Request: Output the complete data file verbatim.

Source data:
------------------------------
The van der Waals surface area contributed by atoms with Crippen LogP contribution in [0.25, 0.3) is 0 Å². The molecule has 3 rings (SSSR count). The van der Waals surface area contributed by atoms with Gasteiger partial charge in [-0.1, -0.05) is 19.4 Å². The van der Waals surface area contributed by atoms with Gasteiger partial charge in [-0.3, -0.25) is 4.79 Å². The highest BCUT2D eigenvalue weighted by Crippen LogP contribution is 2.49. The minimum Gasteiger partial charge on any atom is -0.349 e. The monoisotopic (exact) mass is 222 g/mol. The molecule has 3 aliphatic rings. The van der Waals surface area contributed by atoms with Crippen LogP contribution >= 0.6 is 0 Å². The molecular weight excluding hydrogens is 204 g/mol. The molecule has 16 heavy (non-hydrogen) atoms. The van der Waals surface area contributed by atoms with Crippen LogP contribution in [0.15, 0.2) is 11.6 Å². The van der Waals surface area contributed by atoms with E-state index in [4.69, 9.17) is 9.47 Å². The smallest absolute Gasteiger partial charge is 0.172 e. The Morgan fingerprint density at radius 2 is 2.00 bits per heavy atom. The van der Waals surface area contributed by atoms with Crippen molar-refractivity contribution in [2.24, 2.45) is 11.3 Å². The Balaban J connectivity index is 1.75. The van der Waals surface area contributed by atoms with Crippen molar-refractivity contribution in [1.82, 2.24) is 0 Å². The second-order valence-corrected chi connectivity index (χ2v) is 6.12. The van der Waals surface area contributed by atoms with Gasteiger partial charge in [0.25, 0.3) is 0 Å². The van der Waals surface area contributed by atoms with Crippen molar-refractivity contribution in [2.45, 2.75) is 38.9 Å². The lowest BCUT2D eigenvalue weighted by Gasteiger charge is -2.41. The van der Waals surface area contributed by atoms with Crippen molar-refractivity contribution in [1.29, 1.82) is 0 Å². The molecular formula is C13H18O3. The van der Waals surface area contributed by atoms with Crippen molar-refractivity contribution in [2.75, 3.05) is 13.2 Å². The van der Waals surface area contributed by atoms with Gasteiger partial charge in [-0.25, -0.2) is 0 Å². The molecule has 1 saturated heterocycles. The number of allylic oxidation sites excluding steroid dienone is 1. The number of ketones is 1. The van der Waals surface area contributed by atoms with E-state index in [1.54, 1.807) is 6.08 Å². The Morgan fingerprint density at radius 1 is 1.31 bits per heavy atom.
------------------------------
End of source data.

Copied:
The van der Waals surface area contributed by atoms with Crippen LogP contribution in [0.25, 0.3) is 0 Å². The molecule has 3 rings (SSSR count). The van der Waals surface area contributed by atoms with Gasteiger partial charge in [-0.1, -0.05) is 19.4 Å². The van der Waals surface area contributed by atoms with Gasteiger partial charge in [-0.3, -0.25) is 4.79 Å². The highest BCUT2D eigenvalue weighted by Crippen LogP contribution is 2.49. The minimum Gasteiger partial charge on any atom is -0.349 e. The monoisotopic (exact) mass is 222 g/mol. The molecule has 3 aliphatic rings. The van der Waals surface area contributed by atoms with Crippen LogP contribution >= 0.6 is 0 Å². The molecular weight excluding hydrogens is 204 g/mol. The molecule has 16 heavy (non-hydrogen) atoms. The van der Waals surface area contributed by atoms with Crippen LogP contribution in [0.15, 0.2) is 11.6 Å². The van der Waals surface area contributed by atoms with E-state index in [4.69, 9.17) is 9.47 Å². The smallest absolute Gasteiger partial charge is 0.172 e. The Morgan fingerprint density at radius 2 is 2.00 bits per heavy atom. The van der Waals surface area contributed by atoms with Crippen molar-refractivity contribution in [2.24, 2.45) is 11.3 Å². The Balaban J connectivity index is 1.75. The van der Waals surface area contributed by atoms with Crippen molar-refractivity contribution in [1.82, 2.24) is 0 Å². The second-order valence-corrected chi connectivity index (χ2v) is 6.12. The van der Waals surface area contributed by atoms with Gasteiger partial charge in [0.25, 0.3) is 0 Å². The van der Waals surface area contributed by atoms with Crippen molar-refractivity contribution in [2.45, 2.75) is 38.9 Å². The lowest BCUT2D eigenvalue weighted by Gasteiger charge is -2.41. The van der Waals surface area contributed by atoms with Crippen molar-refractivity contribution in [1.29, 1.82) is 0 Å². The molecular formula is C13H18O3. The van der Waals surface area contributed by atoms with Crippen molar-refractivity contribution in [2.75, 3.05) is 13.2 Å². The van der Waals surface area contributed by atoms with Gasteiger partial charge in [-0.25, -0.2) is 0 Å². The molecule has 1 saturated heterocycles. The number of allylic oxidation sites excluding steroid dienone is 1. The number of ketones is 1. The van der Waals surface area contributed by atoms with E-state index in [1.54, 1.807) is 6.08 Å². The Morgan fingerprint density at radius 1 is 1.31 bits per heavy atom.